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As the coronavirus continues to spread a total lockdown across the world, governments are creating the foundations for a new society of total surveillance. Can we stop the global pandemic without sacrificing our freedom? I believe we can, but the technology we deploy today should preserve privacy, not destroy our liberties due to global panic.

Suspending fundamental rights during a crisis may seem comforting, but historically, the declaration of a state of emergency without end leads to new forms of fascism. Yet, from the Chinese censorship of doctors during its COVID-19 outbreak to the absurd lack of preparedness for a pandemic in the United States, it is precisely the government’s lack of preparation over the years that has exacerbated the catastrophe.

When governments seize emergency powers, they never give them up. Under the pretext of monitoring and tracking the spread of the disease, government mass surveillance via mobile phone tracking risks becoming normalized. Algorithmic bias now goes beyond academic studies as opaque algorithms can and will decide who can travel and work in places like China, and will no doubt soon decide who lives and who dies from the virus. Is this the world we want our children to inherit?

The window for deploying technology to preserve privacy is drawing to a close. More than ever, we need technologies that harness the collective intelligence of humanity to tackle the COVID-19 crisis without sacrificing our freedom.

Mass surveillance is only going to get worse after coronavirus

Just as modern computing came out of World War II and the internet was developed from the Cold War, the coronavirus could lead to a new technological revolution. But rather than the biomedical revolution that is needed to actually cure COVID-19, what we have seen is a focus on tracing those infected, even when medical experts note that this is likely too late to be effective in Europe and the U.S.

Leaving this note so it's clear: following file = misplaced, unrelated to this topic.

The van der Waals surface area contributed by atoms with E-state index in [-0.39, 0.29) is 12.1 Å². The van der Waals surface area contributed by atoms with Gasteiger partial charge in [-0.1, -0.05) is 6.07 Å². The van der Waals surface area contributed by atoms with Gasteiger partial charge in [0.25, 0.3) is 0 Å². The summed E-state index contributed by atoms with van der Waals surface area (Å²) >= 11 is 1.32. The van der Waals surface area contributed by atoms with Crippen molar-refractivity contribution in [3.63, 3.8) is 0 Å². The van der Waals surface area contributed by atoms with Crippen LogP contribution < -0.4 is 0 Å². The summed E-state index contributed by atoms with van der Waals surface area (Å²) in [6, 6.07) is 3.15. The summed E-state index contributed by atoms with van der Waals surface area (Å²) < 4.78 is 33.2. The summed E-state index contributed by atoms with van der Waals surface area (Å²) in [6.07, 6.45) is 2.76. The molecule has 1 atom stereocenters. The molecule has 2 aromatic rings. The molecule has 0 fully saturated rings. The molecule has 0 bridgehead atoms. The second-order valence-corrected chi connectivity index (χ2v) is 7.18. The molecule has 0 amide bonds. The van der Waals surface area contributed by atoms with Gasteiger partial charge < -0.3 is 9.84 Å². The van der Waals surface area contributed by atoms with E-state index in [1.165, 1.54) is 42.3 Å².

In China, public monitoring is nothing new, but experts believe the virus has given the government an opportunity to increase surveillance as citizens install self-monitoring apps for their own good. Facial recognition technology is being used to detect heightened temperatures or raise concerns about civilians without protective masks — and there’s no sign of this technology disappearing when, or if, the pandemic does.

Iran has taken advantage of the crisis by trying to get its citizens to install spyware on their phones that directly reports their whereabouts to the government. In Israel, authorities have gone further by announcing that the General Security Service — the country’s domestic intelligence agency — will track Israelis who contract the virus via their mobile phone data, performing “one of the most comprehensive national surveillance exercises anywhere in the world.”

Similarly to how 9/11 led to the National Security Agency legalizing the tracking of civilian data, COVID-19 has provided an all-too-convenient post-terrorism excuse for expanding surveillance in the United States, including via cooperation with Google, Microsoft, IBM and the rest.

While everyone is distracted by the coronavirus, the U.S. government is trying to make the mass capture of messages mandatory via backdooring the end-to-end encryption on client devices by sneaking the EARN IT act through Congress. Some journalists are claiming breaking encryption is even needed to stop the spread of misinformation about coronavirus, despite the fact that most mainstream press in the United States thought “the coronavirus is less dangerous than the flu” just a few weeks ago.

Technology can save us — without Big Brother

We seem damned if we don’t collect the data needed to stop the coronavirus, and damned if we build a mass surveillance apparatus to do so. Is there any way out?

There is a way out of this paradox — we need to build the technology using privacy by design. For over two decades, cryptographers, lawyers and activists have been advocating for decentralized and privacy-enhanced technologies that give us all the benefits of collecting personal data, but keeping our data private.